Initial Coin Offerings: The Future of the Future of Finance
The question of whether the blockchain will end up as nothing or everything continues to be asked with no definitive answer as of yet. With the price of Bitcoin bouncing around US$10,000, and the mass media moving on from breathlessly covering the issue, it may not be obvious to readers whether the revolution may have stalled. Initial coin offerings (ICOs) are a good lens through which we can view the issues challenging regulators and market participants.
ICOs are digital tokens, typically based on the blockchain technology underlying Bitcoin’s functionally similar but more versatile cousin Ethereum (the Ethereum protocol, which is distinct from the Ethereum network and Ether cryptocurrency). ICOs typically function as a “smart contract” application layer — essentially a small piece of code prescribing certain rules governing the ICO’s existence — on top of an existing blockchain network. Entrepreneurs sell these ICOs to investors in exchange for cryptocurrency, typically Bitcoin or Ether, as these are the most liquid cryptocurrencies.
To-date, ICOs have typically not conferred any rights or claims against assets or revenues, as is the case with traditional debt or equity securities. In his article “Initial Coin Offerings: The Top 25 Jurisdictions and Their Comparative Regulatory Responses,” Wulf Kaal describes the motivation behind ICOs, which “allow promoters to avoid sacrificing equity for financing.” Because ICOs offer no interest or principal repayment, his description implies that ICOs are something closer to a speculative donation rather than an investment. At this point, a tech optimist would say that investors are paying to come along for the ride, while a tech cynic might say they are being taken for one.
In many cases, not granting ownership rights is done to simplify the issuance process by avoiding the need to satisfy securities regulations (with mixed success). Instead, the tokens act as bearer instruments, which either offer no recourse to the assets or income of the issuer, or confer some privileges relating to accessing the product or service being developed by the issuer (so-called Appcoins, which function in a manner similar to the crowdfunding of a project). The Swiss Financial Market Supervisory Authority (FINMA) provides a useful taxonomy of tokens:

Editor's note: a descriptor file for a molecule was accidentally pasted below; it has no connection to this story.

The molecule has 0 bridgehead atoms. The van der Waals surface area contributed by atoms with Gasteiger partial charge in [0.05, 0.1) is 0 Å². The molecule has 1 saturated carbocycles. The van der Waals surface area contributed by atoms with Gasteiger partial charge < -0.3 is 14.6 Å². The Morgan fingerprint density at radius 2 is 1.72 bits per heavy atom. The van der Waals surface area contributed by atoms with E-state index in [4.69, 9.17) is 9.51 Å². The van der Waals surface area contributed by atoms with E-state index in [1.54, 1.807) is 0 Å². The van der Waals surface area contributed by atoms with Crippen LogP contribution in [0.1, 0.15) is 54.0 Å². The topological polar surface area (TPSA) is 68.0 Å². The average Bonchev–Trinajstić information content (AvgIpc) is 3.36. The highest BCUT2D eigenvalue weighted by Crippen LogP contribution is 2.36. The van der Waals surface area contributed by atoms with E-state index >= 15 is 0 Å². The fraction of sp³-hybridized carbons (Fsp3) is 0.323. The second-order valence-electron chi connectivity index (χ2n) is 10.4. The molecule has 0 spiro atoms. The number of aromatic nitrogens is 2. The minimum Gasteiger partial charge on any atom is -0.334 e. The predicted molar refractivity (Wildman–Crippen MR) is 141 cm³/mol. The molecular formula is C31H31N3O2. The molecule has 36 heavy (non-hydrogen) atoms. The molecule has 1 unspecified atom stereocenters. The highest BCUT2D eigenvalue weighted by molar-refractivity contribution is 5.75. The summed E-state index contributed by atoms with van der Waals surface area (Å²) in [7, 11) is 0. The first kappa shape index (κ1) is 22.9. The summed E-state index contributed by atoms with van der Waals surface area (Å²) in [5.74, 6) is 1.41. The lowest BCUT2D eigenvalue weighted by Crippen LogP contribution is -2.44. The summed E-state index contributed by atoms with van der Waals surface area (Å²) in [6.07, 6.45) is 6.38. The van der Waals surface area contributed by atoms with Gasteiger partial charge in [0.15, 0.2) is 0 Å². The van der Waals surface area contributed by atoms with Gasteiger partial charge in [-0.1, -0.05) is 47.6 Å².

- Payments tokens — similar to cryptocurrencies — are used for purchasing goods or transferring value and give no claims on the issuer.
- Utility tokens — also called app tokens — are designed to facilitate access to an application related to the token (e.g., Filecoin).
- Asset tokens — tokens that promise a share of future earnings or a claim on capital — include tokens trading on a blockchain but representing off-chain assets (e.g., tokens representing real estate holdings).
- Hybrid tokens are tokens that have a combination of the features listed above.
SAFT, But Not SAFE
The taxonomy described above is now somewhat out of date, with the initial ICO concept of hiding behind technology to regulation coming to an end. Matt Levine’s article, “Crypto Offerings Slowly Grow Up,” provides more on what has happened here. Essentially, by trying to operate outside the scope of any regulators, what ICOs have paradoxically achieved is to attract the attention of all regulators, even ones only tangentially related to capital formation. An example of this is seen in the US Treasury Financial Crime Enforcement Network’s (FinCEN) recent statement that it considers developers issuing ICOs to be operating as money transmitters who must comply with anti-money-laundering and anti-terrorism regulations. Levine notes that because a company issuing stock would not be considered by anyone to be operating a money transmission business, this would make ICOs more regulated than IPOs. Further souring the experience of first-generation ICOs are mis-selling lawsuits. The Polsinelli issue brief, Cryptocurrency Class Action Lawsuits: A New Frontier, provides a list of class-action lawsuits against ICO issuers, which includes some well-known defendants.